Co-founder, Society for Culinary Arts & Letters, sshaw@egstaff.org
Proud signatory to the eG Ethics code
Director, New Media Studies, International Culinary Center (take my food-blogging course)

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Steven, we seem to be missing much of the ingredient list for the bread!

Anna Nielsen aka "Anna N"

...I just let people know about something I made for supper that they might enjoy, too. That's all it is. (Nigel Slater)

"Cooking is about doing the best with what you have . . . and succeeding." John Thorne

Our 2012 (Kerry Beal and me) Blog

My 2004 eG Blog

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You're right. That's exactly as it was sent to me but it's clearly missing information. I'll follow up.

Steven A. Shaw aka "Fat Guy"
Co-founder, Society for Culinary Arts & Letters, sshaw@egstaff.org
Proud signatory to the eG Ethics code
Director, New Media Studies, International Culinary Center (take my food-blogging course)

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Okay last things before I head out to explore the fancy hotel.

Breakfast for PJ and Ellen consisted of poached eggs, the last of the Sarabeth's house bread from yesterday (toasted), jam and butter.

I've been doing a lot of work on poached eggs lately. In the past few months I've probably poached 500 of them, using most every method and variation. This week I've been experimenting with cracking them into little dishes before poaching. This seems to increase reliability, especially for people who don't poach eggs often.

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Photo: Ellen R. Shapiro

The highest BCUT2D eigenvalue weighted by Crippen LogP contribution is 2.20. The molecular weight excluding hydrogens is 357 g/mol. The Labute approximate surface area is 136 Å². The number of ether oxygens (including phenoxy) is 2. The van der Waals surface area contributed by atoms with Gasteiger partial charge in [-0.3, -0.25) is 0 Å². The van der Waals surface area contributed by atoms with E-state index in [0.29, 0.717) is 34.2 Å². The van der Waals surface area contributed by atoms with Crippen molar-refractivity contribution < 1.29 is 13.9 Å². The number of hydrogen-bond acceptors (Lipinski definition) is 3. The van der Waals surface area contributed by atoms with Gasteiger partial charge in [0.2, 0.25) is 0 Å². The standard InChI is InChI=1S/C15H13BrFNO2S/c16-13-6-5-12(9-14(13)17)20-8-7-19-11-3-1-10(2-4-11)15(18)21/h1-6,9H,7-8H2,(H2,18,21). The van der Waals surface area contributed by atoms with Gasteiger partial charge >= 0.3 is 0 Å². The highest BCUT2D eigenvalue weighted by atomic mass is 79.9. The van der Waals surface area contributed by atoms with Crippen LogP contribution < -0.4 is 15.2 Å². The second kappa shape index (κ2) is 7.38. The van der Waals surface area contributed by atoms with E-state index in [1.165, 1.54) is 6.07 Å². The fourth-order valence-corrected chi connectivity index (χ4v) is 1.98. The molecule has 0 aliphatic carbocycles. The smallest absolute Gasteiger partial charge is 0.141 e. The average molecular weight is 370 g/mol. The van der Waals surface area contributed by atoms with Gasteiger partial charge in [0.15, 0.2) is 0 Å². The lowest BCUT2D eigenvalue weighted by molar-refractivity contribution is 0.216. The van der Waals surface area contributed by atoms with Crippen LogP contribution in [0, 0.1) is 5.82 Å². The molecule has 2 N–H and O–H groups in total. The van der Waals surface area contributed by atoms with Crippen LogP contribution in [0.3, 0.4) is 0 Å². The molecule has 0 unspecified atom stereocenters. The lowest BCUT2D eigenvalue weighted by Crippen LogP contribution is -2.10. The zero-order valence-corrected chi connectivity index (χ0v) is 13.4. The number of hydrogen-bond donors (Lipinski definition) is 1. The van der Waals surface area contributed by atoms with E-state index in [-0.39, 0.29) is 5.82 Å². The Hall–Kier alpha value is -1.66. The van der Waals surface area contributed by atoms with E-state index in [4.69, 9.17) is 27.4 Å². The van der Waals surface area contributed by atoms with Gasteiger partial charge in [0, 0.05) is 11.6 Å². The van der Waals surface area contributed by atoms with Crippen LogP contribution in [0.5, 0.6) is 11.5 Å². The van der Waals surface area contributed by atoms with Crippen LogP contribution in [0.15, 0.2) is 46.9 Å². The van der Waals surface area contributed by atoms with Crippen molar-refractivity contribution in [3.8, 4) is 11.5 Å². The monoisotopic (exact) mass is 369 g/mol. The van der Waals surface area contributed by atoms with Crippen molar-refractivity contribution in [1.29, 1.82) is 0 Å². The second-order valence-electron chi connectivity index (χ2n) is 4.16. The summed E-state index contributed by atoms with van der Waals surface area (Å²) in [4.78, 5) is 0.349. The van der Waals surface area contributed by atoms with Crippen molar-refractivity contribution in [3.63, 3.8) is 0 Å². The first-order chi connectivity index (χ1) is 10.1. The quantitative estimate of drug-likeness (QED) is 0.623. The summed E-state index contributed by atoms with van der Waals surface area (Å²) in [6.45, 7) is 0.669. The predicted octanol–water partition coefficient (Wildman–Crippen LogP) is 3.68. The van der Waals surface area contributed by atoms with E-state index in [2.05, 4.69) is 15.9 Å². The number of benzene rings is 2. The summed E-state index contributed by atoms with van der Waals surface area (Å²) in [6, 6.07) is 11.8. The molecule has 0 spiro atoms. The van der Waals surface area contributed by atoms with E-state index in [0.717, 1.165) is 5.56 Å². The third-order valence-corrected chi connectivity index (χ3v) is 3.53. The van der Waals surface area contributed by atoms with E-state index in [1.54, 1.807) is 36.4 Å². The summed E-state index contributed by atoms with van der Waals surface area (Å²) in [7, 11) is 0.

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Photo: Ellen R. Shapiro

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Photo: Ellen R. Shapiro

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Photo: Ellen R. Shapiro

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Photo: Ellen R. Shapiro

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Photo: Ellen R. Shapiro

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Photo: Ellen R. Shapiro

I'm getting really hungry for dinner. The last meal I ate was my lame breakfast, and all I had between then and now was a can of cranberry-apple "juice" (15% juice, 85% sweetened water) and two little foil envelopes of peanuts on the plane. Dinner should be good, though. We're going to Wintzell’s Oyster House.

Steven A. Shaw aka "Fat Guy"
Co-founder, Society for Culinary Arts & Letters, sshaw@egstaff.org
Proud signatory to the eG Ethics code
Director, New Media Studies, International Culinary Center (take my food-blogging course)

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I've been doing a lot of work on poached eggs lately. In the past few months I've probably poached 500 of them, using most every method and variation.

Any luck with a microwave? I have this idea that it must be possible to mike a perfect poached egg. I can't do it.

Peter Gamble aka "Peter the eater"

I just made a cornish game hen with chestnut stuffing. . .

Would you believe a pigeon stuffed with spam? . . .

Would you believe a rat filled with cough drops?

Moe Sizlack

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I can say, with no objectivity whatsoever, that the Sarabeth book is a killer. My wife edited it, and our friend Tracey Zabar was midwife.

I can't tell you how many evenings over the last couple of years that Sarabeth has called up and asked "Why is that lunatic wife of yours still at Rizzoli?.....(i.e. not home yet to eat my cooking)".

No element went untested on this project - it should be one of those books you can cook from every day.

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This week I've been experimenting with cracking them into little dishes before poaching. This seems to increase reliability, especially for people who don't poach eggs often.